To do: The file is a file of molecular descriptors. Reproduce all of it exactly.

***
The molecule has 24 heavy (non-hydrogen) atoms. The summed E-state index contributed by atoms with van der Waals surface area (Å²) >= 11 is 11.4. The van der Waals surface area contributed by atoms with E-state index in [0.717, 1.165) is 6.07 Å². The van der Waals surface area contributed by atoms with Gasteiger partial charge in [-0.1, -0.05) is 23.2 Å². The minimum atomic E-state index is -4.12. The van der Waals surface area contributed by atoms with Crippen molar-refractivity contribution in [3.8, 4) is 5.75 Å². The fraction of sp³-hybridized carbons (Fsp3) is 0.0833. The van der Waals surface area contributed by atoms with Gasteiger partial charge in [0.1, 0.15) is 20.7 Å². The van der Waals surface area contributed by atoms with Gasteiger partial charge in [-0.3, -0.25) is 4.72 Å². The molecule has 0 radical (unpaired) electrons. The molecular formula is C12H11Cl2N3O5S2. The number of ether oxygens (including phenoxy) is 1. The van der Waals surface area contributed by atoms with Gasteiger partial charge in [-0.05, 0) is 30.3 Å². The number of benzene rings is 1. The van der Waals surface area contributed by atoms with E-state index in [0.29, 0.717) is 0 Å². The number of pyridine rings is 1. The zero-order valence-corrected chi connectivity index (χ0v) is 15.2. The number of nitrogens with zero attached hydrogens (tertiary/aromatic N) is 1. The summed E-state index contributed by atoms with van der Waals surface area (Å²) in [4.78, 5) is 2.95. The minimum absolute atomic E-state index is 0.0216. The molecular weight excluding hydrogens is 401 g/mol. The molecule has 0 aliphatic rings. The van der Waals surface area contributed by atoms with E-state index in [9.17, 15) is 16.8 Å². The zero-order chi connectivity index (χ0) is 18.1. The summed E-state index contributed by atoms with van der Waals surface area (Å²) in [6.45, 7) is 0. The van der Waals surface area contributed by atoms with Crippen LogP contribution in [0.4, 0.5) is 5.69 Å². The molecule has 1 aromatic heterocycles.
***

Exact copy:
The molecule has 24 heavy (non-hydrogen) atoms. The summed E-state index contributed by atoms with van der Waals surface area (Å²) >= 11 is 11.4. The van der Waals surface area contributed by atoms with E-state index in [0.717, 1.165) is 6.07 Å². The van der Waals surface area contributed by atoms with Gasteiger partial charge in [-0.1, -0.05) is 23.2 Å². The minimum atomic E-state index is -4.12. The van der Waals surface area contributed by atoms with Crippen molar-refractivity contribution in [3.8, 4) is 5.75 Å². The fraction of sp³-hybridized carbons (Fsp3) is 0.0833. The van der Waals surface area contributed by atoms with Gasteiger partial charge in [0.1, 0.15) is 20.7 Å². The van der Waals surface area contributed by atoms with Gasteiger partial charge in [-0.3, -0.25) is 4.72 Å². The molecule has 0 radical (unpaired) electrons. The molecular formula is C12H11Cl2N3O5S2. The number of ether oxygens (including phenoxy) is 1. The van der Waals surface area contributed by atoms with Gasteiger partial charge in [-0.05, 0) is 30.3 Å². The number of benzene rings is 1. The van der Waals surface area contributed by atoms with E-state index in [0.29, 0.717) is 0 Å². The number of pyridine rings is 1. The zero-order valence-corrected chi connectivity index (χ0v) is 15.2. The number of nitrogens with zero attached hydrogens (tertiary/aromatic N) is 1. The summed E-state index contributed by atoms with van der Waals surface area (Å²) in [4.78, 5) is 2.95. The minimum absolute atomic E-state index is 0.0216. The molecular weight excluding hydrogens is 401 g/mol. The molecule has 0 aliphatic rings. The van der Waals surface area contributed by atoms with E-state index in [9.17, 15) is 16.8 Å². The zero-order chi connectivity index (χ0) is 18.1. The summed E-state index contributed by atoms with van der Waals surface area (Å²) in [6.45, 7) is 0. The van der Waals surface area contributed by atoms with Crippen LogP contribution in [0.4, 0.5) is 5.69 Å². The molecule has 1 aromatic heterocycles.